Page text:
Disentangling the identities and distribution patterns of the introduced beachfleas Orchestia gammarellus and Platorchestia platensis (Crustacea: Amphipoda: Talitridae) in South Africa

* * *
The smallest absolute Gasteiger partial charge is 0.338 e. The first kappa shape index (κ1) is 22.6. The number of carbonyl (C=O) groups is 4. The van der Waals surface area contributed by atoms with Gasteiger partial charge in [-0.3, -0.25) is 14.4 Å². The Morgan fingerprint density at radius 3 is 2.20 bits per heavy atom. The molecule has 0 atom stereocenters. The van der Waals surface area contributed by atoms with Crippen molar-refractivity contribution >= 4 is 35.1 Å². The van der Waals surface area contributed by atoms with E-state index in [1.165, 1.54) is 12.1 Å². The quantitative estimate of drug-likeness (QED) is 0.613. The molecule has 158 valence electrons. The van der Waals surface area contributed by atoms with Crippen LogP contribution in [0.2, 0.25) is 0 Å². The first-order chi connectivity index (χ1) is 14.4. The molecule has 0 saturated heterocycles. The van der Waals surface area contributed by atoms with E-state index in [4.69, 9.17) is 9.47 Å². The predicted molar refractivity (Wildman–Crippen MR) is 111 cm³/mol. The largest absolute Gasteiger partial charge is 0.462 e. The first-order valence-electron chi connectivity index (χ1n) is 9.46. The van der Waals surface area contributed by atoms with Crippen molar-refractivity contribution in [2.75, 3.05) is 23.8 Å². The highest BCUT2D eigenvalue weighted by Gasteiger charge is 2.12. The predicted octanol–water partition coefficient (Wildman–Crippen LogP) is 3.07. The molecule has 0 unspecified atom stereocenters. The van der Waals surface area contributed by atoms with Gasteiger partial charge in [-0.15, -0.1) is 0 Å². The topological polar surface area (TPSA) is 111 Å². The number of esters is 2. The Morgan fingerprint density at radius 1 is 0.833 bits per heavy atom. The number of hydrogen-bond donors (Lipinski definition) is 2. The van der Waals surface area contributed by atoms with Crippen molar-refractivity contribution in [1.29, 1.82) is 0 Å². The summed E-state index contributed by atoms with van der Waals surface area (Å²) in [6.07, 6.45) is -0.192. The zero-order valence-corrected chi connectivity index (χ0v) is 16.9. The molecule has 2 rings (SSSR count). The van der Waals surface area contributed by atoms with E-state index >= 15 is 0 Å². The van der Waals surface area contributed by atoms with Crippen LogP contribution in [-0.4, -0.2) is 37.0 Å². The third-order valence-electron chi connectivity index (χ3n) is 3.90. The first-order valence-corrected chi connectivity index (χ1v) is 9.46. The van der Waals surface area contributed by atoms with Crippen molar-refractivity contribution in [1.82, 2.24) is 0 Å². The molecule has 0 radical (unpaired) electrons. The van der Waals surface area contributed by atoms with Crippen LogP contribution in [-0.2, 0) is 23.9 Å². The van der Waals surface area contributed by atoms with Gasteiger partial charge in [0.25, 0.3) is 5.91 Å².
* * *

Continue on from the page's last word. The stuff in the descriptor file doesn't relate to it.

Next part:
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Two introduced beachfleas, Orchestia gammarellus and Platorchestia platensis, have been recorded from South Africa, but have been misidentified by some earlier researchers and, prior to this study, each was also known from just a few, scattered observations, such that their true distributions remained obscure. We illustrate both species to clarify the features that identify and distinguish them and determine their true distributions by re-examining historical samples and by collecting new material from estuaries and lagoons along the west and south coasts of South Africa. Adult males of O. gammarellus have slender antennae and characteristic expanded, flattened, oar-like distal segments on pereopod 7. Adult males of P. platensis have the peduncle of antenna 2 strongly swollen and have bulbous, but not flattened, distal segments on pereopod 7. Both species occur under wrack and other debris along the banks of estuaries and sheltered lagoons. Orchestia gammarellus is found only along the south-west coast, in the Berg River Estuary, Langebaan Lagoon and the Diep River Estuary. Previous records from Knysna were misidentifications of P. platensis. Platorchestia platensis is found at one west coast site, Langebaan Lagoon, but is widely distributed from Cape Point eastwards to at least Algoa Bay. Both species share the same habitats as several other native beachfleas and competitive interactions between native and introduced species merit investigation.